|Publication number||US7702776 B2|
|Application number||US 10/575,980|
|Publication date||Apr 20, 2010|
|Filing date||Oct 13, 2004|
|Priority date||Oct 17, 2003|
|Also published as||CN1954575A, DE10349015A1, DE502004005722D1, EP1673915A2, EP1673915B1, US20070271382, WO2005038662A2, WO2005038662A3|
|Publication number||10575980, 575980, PCT/2004/11489, PCT/EP/2004/011489, PCT/EP/2004/11489, PCT/EP/4/011489, PCT/EP/4/11489, PCT/EP2004/011489, PCT/EP2004/11489, PCT/EP2004011489, PCT/EP200411489, PCT/EP4/011489, PCT/EP4/11489, PCT/EP4011489, PCT/EP411489, US 7702776 B2, US 7702776B2, US-B2-7702776, US7702776 B2, US7702776B2|
|Inventors||Badreddine Douiri, Thomas Gysser, Frank Hackländer, Arno Pernozzoli|
|Original Assignee||Siemens Aktiengesellschaft|
|Export Citation||BiBTeX, EndNote, RefMan|
|Patent Citations (19), Non-Patent Citations (1), Referenced by (2), Classifications (18), Legal Events (2)|
|External Links: USPTO, USPTO Assignment, Espacenet|
This application claims priority to the German application No. 10349015.9, filed Oct. 17, 2003, and to the International Application No. PCT/EP2004/011489, filed Oct. 13, 2004 which are incorporated by reference herein in their entirety.
The present invention relates to an operating method for a server that communicates with a client, wherein the server, when a request for a page is transmitted to it by the client, transfers the requested page to the client.
The present invention also relates to a data medium having a computer program stored on the data medium for executing an operating method of said kind.
The present invention further relates to a server having a mass storage in which a computer program is stored, so that when the computer program is invoked by the server computer an operating method of said kind can be executed.
Methods, computer programs and servers of the aforementioned kind are generally known. They are used in particular for web applications, e.g. for internet and intranet applications.
Web applications are relatively anonymous. The server and the client usually know very little of one another. In particular it is generally not possible for the server to determine easily on the basis of a request for a page from which client this request was transmitted to it and from which state of the clients the request was made. Consequently, each request addressed to the server must usually include full information about the requesting client and about the requested page.
In order nonetheless to be able to apply certain default settings on the server side within a session between server and client (e.g. a choice of a language that is always to be used subsequently), it is known in particular that the client logs on to the server at the start of the session and the server transmits an attachment file (referred to as a “cookie”) to the client in addition to the requested page. The attachment file is appended by the client to every request addressed to this server. In other words it is transmitted back to the server by the client. In this case the attachment file is specific to the server. It is therefore transmitted in addition to the server by the client along with every request addressed to this server. The attachment file continues to be transmitted until either the attachment file is deleted on the client side or a new attachment file is transmitted by the server to the client, thereby overwriting the previous attachment file.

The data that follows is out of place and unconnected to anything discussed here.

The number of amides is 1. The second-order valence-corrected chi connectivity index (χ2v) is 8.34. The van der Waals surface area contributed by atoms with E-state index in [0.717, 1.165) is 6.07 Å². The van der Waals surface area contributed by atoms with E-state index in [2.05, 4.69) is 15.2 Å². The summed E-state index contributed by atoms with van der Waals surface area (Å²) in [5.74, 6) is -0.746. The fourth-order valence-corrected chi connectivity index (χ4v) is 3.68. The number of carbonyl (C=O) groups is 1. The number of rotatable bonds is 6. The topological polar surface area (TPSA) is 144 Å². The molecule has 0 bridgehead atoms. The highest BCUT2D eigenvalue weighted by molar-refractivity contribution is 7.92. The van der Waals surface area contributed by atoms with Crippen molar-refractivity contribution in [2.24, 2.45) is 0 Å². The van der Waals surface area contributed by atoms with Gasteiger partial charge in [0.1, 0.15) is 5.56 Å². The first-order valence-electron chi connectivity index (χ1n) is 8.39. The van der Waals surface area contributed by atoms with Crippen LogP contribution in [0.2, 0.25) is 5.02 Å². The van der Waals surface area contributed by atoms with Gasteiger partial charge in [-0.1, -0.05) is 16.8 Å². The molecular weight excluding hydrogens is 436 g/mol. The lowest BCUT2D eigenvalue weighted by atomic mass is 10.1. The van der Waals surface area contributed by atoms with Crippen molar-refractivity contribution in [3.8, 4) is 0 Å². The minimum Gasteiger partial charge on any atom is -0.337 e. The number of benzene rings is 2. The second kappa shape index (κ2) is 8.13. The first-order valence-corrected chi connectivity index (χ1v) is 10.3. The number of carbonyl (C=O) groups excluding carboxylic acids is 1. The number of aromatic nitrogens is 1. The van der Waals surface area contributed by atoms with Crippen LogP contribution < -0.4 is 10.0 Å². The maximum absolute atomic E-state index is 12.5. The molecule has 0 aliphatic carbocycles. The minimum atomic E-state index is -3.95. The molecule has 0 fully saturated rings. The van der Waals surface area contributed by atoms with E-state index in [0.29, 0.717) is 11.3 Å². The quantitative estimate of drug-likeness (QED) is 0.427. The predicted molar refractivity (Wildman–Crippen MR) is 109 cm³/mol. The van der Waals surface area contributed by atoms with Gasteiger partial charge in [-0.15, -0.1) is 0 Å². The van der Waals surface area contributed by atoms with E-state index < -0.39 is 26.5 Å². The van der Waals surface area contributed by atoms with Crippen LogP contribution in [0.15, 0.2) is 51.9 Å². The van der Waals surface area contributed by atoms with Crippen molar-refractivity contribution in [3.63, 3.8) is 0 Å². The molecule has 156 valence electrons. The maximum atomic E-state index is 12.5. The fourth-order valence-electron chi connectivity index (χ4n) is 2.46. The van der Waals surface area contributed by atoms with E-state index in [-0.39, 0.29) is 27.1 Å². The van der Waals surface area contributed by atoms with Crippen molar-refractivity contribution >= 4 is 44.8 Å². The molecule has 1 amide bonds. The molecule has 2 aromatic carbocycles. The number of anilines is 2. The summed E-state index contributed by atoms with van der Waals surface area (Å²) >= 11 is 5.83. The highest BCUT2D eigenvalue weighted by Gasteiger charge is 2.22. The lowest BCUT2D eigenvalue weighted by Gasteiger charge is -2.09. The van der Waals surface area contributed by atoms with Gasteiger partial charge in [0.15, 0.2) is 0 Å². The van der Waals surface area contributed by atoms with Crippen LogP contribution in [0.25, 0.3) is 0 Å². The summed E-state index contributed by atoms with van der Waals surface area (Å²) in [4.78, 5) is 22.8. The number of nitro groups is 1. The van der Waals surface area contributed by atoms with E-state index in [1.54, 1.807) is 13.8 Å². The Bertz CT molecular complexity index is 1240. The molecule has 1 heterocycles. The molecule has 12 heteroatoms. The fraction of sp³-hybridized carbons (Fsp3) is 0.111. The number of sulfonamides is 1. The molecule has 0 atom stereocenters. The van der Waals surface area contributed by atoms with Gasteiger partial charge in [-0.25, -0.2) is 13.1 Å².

The preset default settings that are to be applied can be contained in the attachment file itself. Alternatively the attachment file can also contain a link to a memory area in the server. In this case the preset default settings are stored as such in the server, whereas in the first-mentioned case they are stored in the client.
The status of the session is usually bound to the session in the sense of the existence of the corresponding client-side communication program, e.g. an internet browser such as Internet Explorer from Microsoft. The prior art approach therefore operates without problems as long as the communication process is maintained on the client side and the communication with the server takes place via a single window.
However, it is generally known that it is possible to use multiple windows in parallel in one and the same internet browser. In the case of Microsoft's Internet Explorer, for example, multiple windows can be created by actuating the key combination “Control N” or by selecting the option “Open in new window”. Even in this case the prior art still causes no problems if, although multiple windows are used on the client side, the same preset default settings are always used in all the windows.
However, the prior art approach falls down if multiple windows are being used on the client side and different preset default settings are to be applied in the different windows. The reason is that, as already mentioned, the server is not able to differentiate from which of the windows the particular request was transmitted to it. In this situation the use of the attachment file also does not help, for a new window on the client side is in fact just a separate window, but not a separate process. Consequently the windows use the same attachment files.
An object of the present invention consists in creating an operating method for a server, a computer program corresponding herewith and the corresponding server by means of which such preset default settings can be individually applied for each window on the client side.
The object is achieved by means of an operating method for a server which communicates with a client in that